American Airlines May Face Largest Fine Ever From FAA Over Safety Violations

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Paul J. Hedlund

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  • Free initial consultation, Fixed fees available

Senior Partner at firm Baum, Hedlund, Aristei & Goldman, P.C.

Serving Los Angeles, CA

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Several cases against AMR Corp’s American Airlines could lead to as much as
$162.4 million in fines against the airline by the Federal Aviation
Administration (FAA) for violating safety regulations, according to a an August
2012 bankruptcy court filing. FAA officials said they found 36 situations in
which American Airlines was in violation of safety regulations, such as failing
to perform necessary repairs to aircraft and allowing aircraft to be put back
into service with faulty equipment.

The largest claim calls for a $39.3 million fine against the airline over
failing to repair some Boeing 757’s in their fleet in 2009. Inspectors with the
FAA found that out of 124 of the airline’s Boeing 757’s, only three received
the correct repairs to fix faulty wiring near the engine. The filings state
that there was a total of 1,480 passenger flights made on these aircraft with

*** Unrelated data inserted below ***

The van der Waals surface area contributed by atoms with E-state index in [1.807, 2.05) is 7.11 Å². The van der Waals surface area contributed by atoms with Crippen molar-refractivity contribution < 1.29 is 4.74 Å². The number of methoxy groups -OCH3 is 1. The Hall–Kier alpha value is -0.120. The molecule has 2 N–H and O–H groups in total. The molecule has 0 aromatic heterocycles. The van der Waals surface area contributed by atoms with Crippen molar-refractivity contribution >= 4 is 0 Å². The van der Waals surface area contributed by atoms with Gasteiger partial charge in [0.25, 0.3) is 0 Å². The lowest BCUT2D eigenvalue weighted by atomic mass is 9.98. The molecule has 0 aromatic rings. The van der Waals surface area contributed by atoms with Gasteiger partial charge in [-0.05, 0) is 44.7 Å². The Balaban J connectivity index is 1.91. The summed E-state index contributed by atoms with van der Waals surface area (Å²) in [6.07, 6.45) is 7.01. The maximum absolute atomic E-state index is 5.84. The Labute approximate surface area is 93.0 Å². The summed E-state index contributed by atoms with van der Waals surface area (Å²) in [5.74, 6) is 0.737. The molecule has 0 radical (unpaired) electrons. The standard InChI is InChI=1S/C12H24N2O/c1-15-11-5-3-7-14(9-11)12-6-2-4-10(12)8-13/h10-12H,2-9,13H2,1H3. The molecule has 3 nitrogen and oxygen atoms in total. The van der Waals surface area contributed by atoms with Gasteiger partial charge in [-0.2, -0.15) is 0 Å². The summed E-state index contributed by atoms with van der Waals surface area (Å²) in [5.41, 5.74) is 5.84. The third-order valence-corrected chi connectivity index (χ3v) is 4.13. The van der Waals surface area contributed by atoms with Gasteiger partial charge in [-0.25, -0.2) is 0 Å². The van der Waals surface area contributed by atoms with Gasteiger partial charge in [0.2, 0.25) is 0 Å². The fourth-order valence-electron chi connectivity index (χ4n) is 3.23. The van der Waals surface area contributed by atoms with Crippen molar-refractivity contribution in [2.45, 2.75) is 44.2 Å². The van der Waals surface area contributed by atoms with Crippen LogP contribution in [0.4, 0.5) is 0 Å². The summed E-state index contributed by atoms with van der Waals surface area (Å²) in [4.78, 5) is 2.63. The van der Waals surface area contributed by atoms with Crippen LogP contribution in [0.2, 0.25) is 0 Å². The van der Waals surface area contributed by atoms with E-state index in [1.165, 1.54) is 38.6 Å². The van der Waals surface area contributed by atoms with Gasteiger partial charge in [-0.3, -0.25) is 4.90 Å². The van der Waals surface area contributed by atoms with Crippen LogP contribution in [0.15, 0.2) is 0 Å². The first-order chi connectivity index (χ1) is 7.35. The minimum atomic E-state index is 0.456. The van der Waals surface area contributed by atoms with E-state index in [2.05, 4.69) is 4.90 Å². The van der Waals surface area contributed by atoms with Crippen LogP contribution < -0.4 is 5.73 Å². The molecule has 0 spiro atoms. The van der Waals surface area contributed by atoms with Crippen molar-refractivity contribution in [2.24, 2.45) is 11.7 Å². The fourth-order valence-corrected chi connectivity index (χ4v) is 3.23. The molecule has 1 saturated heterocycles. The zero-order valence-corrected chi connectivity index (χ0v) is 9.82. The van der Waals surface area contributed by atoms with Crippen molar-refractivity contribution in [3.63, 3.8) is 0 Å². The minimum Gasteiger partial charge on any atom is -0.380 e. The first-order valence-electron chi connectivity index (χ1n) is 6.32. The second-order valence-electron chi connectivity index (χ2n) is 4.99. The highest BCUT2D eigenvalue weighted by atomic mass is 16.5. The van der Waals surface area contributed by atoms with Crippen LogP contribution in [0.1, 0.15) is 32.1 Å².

faulty repairs.

The FAA will also seek $27.6 million in fines after discovering that in 2008,
Boeing did not make proper repairs to engines on some 767’s in American’s
fleet. Boeing brought this to the attention of American, but the airline made
over 2,000 flights on the 767’s anyway.

Another claim for $24.2 million against American will be sought due to a series
of maintenance issues in 2010 that grounded some Boeing MD-80’s in the
airline’s fleet. Roughly 360,000 passengers were stranded in April 2008 after
American was forced to cancel 3,300 flights over the course of five days to
correctly inspect and repair the MD-80’s. The Boeing MD-80 makes up nearly half
of American’s entire fleet.

and preventive maintenance are the backbone of aviation safety,” said
Ron Goldman
, pilot and lead aviation accident
attorney at the national aviation law firm of Baum, Hedlund, Aristei &
Goldman. “To compromise safety is to threaten the lives of passengers. American
Airlines’ massive failure to perform mandatory maintenance and conduct required inspections should alert the
public to consider alternate transportation until we can rest assured that they
are in complete compliance with all FAA mandated inspections and maintenance on
all their aircraft,” Mr. Goldman said. “Proclamations of safety by the airline
are not a substitute for compliance.”

to Businessweek
, the FAA claims against American Airlines total some $156.5
million, with claims against American Eagle reaching $5.3 million. The FAA will
also seek $629,500 from AMR’s Executive Airline, and $17,875 from Eagle
Aviation Services. 

Proclamations of safety by American Airlines are not a substitute for compliance.

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